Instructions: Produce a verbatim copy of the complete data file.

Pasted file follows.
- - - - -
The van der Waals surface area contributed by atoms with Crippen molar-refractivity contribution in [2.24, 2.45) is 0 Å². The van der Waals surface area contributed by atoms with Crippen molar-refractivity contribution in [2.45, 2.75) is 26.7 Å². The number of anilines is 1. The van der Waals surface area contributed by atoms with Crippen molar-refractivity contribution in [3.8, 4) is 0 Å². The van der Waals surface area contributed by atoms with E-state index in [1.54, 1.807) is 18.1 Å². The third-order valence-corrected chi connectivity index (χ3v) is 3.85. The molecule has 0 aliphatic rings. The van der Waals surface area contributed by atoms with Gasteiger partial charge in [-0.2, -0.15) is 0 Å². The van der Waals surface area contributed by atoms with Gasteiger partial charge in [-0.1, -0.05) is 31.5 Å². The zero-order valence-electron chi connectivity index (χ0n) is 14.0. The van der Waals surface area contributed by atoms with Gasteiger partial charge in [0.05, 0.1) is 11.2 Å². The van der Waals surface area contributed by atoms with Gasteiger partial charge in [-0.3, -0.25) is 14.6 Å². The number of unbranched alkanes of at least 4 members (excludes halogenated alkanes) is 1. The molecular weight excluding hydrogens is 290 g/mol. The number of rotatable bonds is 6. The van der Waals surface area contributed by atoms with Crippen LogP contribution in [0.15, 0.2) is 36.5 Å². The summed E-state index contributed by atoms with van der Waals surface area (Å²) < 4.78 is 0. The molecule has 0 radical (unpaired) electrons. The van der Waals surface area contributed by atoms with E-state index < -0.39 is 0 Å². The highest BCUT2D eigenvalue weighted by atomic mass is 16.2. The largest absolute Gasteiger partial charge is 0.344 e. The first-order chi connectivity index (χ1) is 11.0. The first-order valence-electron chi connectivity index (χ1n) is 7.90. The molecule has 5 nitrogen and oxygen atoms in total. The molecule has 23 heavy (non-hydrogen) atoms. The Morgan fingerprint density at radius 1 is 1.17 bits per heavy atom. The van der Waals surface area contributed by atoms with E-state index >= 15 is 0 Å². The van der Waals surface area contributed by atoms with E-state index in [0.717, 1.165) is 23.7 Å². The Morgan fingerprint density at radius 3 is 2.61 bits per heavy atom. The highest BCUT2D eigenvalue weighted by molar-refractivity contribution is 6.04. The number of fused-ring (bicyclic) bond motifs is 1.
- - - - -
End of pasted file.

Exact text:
The van der Waals surface area contributed by atoms with Crippen molar-refractivity contribution in [2.24, 2.45) is 0 Å². The van der Waals surface area contributed by atoms with Crippen molar-refractivity contribution in [2.45, 2.75) is 26.7 Å². The number of anilines is 1. The van der Waals surface area contributed by atoms with Crippen molar-refractivity contribution in [3.8, 4) is 0 Å². The van der Waals surface area contributed by atoms with E-state index in [1.54, 1.807) is 18.1 Å². The third-order valence-corrected chi connectivity index (χ3v) is 3.85. The molecule has 0 aliphatic rings. The van der Waals surface area contributed by atoms with Gasteiger partial charge in [-0.2, -0.15) is 0 Å². The van der Waals surface area contributed by atoms with Gasteiger partial charge in [-0.1, -0.05) is 31.5 Å². The zero-order valence-electron chi connectivity index (χ0n) is 14.0. The van der Waals surface area contributed by atoms with Gasteiger partial charge in [0.05, 0.1) is 11.2 Å². The van der Waals surface area contributed by atoms with Gasteiger partial charge in [-0.3, -0.25) is 14.6 Å². The number of unbranched alkanes of at least 4 members (excludes halogenated alkanes) is 1. The molecular weight excluding hydrogens is 290 g/mol. The number of rotatable bonds is 6. The van der Waals surface area contributed by atoms with Crippen LogP contribution in [0.15, 0.2) is 36.5 Å². The summed E-state index contributed by atoms with van der Waals surface area (Å²) < 4.78 is 0. The molecule has 0 radical (unpaired) electrons. The van der Waals surface area contributed by atoms with E-state index < -0.39 is 0 Å². The highest BCUT2D eigenvalue weighted by atomic mass is 16.2. The largest absolute Gasteiger partial charge is 0.344 e. The first-order chi connectivity index (χ1) is 11.0. The first-order valence-electron chi connectivity index (χ1n) is 7.90. The molecule has 5 nitrogen and oxygen atoms in total. The molecule has 23 heavy (non-hydrogen) atoms. The Morgan fingerprint density at radius 1 is 1.17 bits per heavy atom. The van der Waals surface area contributed by atoms with E-state index >= 15 is 0 Å². The van der Waals surface area contributed by atoms with E-state index in [0.717, 1.165) is 23.7 Å². The Morgan fingerprint density at radius 3 is 2.61 bits per heavy atom. The highest BCUT2D eigenvalue weighted by molar-refractivity contribution is 6.04. The number of fused-ring (bicyclic) bond motifs is 1.